Appetizer Vegetables


Smashed Cayenne + Cornmeal Crusted Fried Okra | for the love of the south

Sometimes sweet summer pleasures come early in the South. As Michael and I walked toward our local farmers market last week, Michael looked at me and said, “Maybe they will have okra!” I sweetly stated it was probably too early in the season for okra. Honestly, I didn’t want to be disappointed but secretly hoped there would be some too.

Fresh Okra | for the love of the south

As we got closer to the market, the first thing to catch my eye was a wooden crate filled to the brim with pinky-sized okra pods. My heart skipped a beat. The first okra of the season! I quickly grabbed a bag and began picking through the precious pods. Almost immediately my hands started to sting a little. The lady tending the market noticed I began itching the back of my hands. “It’s from the okra, isn’t it?” I nodded that indeed it was, but this little bother was about to be well worth it.

Fried Okra Ingredients | for the love of the south

Whenever I returned home, I laid the emerald beauties on white marble and gently began smashing the ends of the okra with a wooden pestle. As soon as I inhaled the grassy scent of fresh okra and listened to the symphony of sizzle as the cornmeal batter hit the hot oil, I knew I was right. In life, the good far outweighs the bad, and in the end, there’s fried okra.

Smashed Okra | for the love of the south

There are some ingredients that beg to be transfigured and transformed like a strawberry pleading to be roasted and paired with a drizzle of balsamic vinegar or sweet white corn steeped in cream, creating a lovely base for a summertime ice cream. But then there are those ingredients I can’t help but prepare the same way, time after time. I have yet to find a more comforting use of okra as being bathed in buttermilk and tossed in cayenne and cornmeal and quickly fried. I believe frying okra is the way nature intended it to be prepared. Why else would it endure and thrive in the Southern summer so much if it didn’t love to sizzle?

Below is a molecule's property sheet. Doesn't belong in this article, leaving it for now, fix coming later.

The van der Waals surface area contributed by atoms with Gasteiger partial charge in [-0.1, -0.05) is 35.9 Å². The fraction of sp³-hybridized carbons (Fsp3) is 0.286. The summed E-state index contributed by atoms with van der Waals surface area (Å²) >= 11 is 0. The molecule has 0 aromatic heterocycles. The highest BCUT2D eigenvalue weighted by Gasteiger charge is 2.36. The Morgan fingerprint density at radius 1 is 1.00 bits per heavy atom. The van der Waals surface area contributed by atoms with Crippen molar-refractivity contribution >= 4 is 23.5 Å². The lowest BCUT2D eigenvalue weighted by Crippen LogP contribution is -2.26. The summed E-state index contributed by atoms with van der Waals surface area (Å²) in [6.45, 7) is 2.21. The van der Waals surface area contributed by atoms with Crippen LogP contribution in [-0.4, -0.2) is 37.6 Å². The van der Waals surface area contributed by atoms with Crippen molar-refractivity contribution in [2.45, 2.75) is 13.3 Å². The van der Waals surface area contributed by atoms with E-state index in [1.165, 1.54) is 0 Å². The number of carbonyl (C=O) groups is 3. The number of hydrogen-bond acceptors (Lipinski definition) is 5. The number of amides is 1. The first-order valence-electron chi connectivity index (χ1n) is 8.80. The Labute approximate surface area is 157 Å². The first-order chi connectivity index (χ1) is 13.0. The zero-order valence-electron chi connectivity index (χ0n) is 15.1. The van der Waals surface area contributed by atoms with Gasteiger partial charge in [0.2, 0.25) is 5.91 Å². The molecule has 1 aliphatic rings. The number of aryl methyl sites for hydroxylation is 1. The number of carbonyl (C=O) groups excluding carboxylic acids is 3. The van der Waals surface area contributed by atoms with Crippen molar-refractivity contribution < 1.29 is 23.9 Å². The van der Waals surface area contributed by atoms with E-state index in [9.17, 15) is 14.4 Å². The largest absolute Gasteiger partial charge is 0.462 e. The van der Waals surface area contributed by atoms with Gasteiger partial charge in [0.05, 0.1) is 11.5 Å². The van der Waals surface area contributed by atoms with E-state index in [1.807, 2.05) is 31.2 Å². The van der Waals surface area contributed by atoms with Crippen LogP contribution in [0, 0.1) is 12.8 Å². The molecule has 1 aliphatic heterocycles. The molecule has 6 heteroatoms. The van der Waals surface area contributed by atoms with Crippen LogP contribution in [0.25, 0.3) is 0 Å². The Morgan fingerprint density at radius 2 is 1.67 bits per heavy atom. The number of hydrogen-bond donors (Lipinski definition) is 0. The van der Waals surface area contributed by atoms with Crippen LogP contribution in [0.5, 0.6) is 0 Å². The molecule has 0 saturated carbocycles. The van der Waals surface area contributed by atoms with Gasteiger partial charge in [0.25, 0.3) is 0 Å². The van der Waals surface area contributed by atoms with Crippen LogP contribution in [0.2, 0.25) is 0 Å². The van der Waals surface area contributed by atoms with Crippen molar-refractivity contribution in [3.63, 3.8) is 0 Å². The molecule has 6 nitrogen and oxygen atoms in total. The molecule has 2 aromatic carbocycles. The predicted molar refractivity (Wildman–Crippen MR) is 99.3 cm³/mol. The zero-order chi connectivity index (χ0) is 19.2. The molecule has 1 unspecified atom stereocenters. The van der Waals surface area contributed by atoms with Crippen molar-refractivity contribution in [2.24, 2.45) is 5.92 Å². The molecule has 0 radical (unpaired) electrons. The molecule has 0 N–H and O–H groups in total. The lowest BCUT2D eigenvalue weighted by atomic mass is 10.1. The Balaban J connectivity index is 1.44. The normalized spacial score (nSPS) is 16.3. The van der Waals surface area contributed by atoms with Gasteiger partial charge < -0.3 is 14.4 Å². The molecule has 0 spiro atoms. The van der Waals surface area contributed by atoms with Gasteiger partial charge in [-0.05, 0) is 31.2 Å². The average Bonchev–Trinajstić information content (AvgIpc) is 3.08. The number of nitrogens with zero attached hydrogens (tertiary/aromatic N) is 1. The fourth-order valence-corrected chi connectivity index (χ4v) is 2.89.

Cornmeal Crusted Smashed Okra | for the love of the south

Recipe: Smashed Cayenne + Cornmeal Crusted Fried Okra

Adapted from Southern Living | June 2014

Makes 4-6 Servings

Note: The original recipe leaves the entire okra pod whole, without cutting off the tops. Personally, I eat the pod whole, but after serving these whole, I found the fried tops left on the platter. So, I decided to take that extra step and cut the tops off since most people don’t like eating the entire pod, but it’s completely optional!

1 pound of fresh okra, washed and dried

1 ½ cups of buttermilk

2 cups of fine yellow cornmeal

½ teaspoon of cayenne pepper

Kosher salt and freshly ground black pepper

Canola oil, for frying

Using a flat kitchen utensil like a pestle, meat mallet or even the bottom of a Mason jar, gently smash the okra, starting at the fattest part of the pod, working your way down to the skinny tip of the pod.

Optional Step (see note): Once the pods are smashed, cut off the woody top (or the “head”) of the okra pod. (I acted like the Queen of Hearts from Alice in Wonderland yelling, “Off with your head,” at this step to keep myself entertained, you may do the same!)